Finally, in iCab, if you want to load a filtered image, it’s as easy as control-clicking to Load Missing Image. With NetBarrier, you have to figure out what the URL is, go to NetBarrier, figure out which filter criterion is keeping the desired image from loading, disable it, return to your browser and reload. You could more simply turn off banner filtering from the control strip, but then you’d get all the ad images next time, rather than just the one you want.
The Mail filter suffers from similar problems. I haven’t tried it, because of this line in the (highly impressive) manual: “If you receive an e-mail with [a filtered] subject, NetBarrier will erase it on your mail server, so you never have to download it.” You will never see a filtered message, so if it was a legitimate e-mail, you’ll never have a chance to rescue it, and you’ll never know you missed it.
The filter options are Subject/Author/Sender and Contains/ls. It’d be dangerous to use “contains”… no matter how careful you are, you’ll probably end up losing an e-mail you want to receive at some point. On the other hand, with “Is,” you’d likely only filter the one spam you received, and no others: spammers vary subjects, author names, and senders all the time.
A considerable number of spam messages I receive, however, have subjects ending in a large number of spaces followed by a four-digit number. Mailsmith lets me filter for that; most programs can filter e-mails with, say, four consecutive spaces in the Subject field, putting them into a “spam” folder. Scroll through real quick, verify that they’re junk, and delete them…or see that a friend’s e-mail got caught in there and rescue it. Since NetBarrier deletes offending messages from the server, you don’t get that chance to rescue misfiltered mail.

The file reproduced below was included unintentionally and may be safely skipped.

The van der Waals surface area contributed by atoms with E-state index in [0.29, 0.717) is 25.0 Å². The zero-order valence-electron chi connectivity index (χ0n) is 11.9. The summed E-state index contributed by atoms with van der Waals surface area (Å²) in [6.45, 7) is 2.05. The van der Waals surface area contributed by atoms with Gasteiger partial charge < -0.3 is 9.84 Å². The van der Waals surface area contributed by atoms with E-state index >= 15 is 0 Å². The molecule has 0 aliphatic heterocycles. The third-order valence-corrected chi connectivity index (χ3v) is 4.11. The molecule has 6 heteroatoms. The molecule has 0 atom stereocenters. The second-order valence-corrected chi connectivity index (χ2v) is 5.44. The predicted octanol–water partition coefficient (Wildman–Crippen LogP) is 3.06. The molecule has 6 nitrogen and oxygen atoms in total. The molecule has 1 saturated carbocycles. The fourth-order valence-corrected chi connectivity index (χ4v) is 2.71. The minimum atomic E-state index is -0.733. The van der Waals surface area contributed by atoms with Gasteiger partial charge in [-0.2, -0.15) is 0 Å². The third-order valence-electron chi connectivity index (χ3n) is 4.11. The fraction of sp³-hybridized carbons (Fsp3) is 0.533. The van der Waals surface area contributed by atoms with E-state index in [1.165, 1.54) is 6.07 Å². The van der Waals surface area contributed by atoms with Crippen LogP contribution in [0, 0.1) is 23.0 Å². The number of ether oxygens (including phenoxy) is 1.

NetBarrier also doesn’t allow you to filter by the body of the message, or elements of the header other than those mentioned above. In the end, you’re much better off using the e-mail filtering capabilities in your e-mail client, which are certainly safer and likely more robust.
Finally, on the “Surf” tab, you can turn off, count, and delete (all) cookies. Sort of. This might be an issue with iCab, just because it’s a less popular browser than Netscape and IE, but the delete cookies button just plain doesn’t work (it leaves all the cookies I’ve accepted intact), and the count feature counts cookies I don’t accept (perhaps it counts every cookie that’s offered to your computer, rather than every one you accept?). Fortunately, most if not all Web browsers now offer some form of cookie management, at least having an option to ask the user about accepting a particular cookie, or specifying one to delete.
You can also, from the Surf tab, prevent your computer from revealing which computer/browser you’re surfing from and the last Web site you visited. Again, I do this through iCab, but if you use another browser, these options might come in handy…just be aware you might get error messages from some sites saying your Web browser isn’t compatible with the site as a result of not revealing your (perfectly compatible) browser’s name.
NetBarrier, already a very powerful and versatile network security program, has added a number of very nice tweaks and several entirely new features in this latest version. While the Web-related filtering capabilities are well-intentioned, and NetBarrier arguably does as well with them as can be expected, such filtering really needs to be done by browsers and e-mailers if it is to be robust and friendly enough for most users. Major problems with the data filtering, and inadequacies in the logging capabilities, have not changed with the new version, however, preventing the program from receiving a higher rating than the last reviewed version. That said, I do recommend NetBarrier to anyone who needs a firewall program: it’s highly customizable, and should meet the needs of anyone from the home user to the server administrator.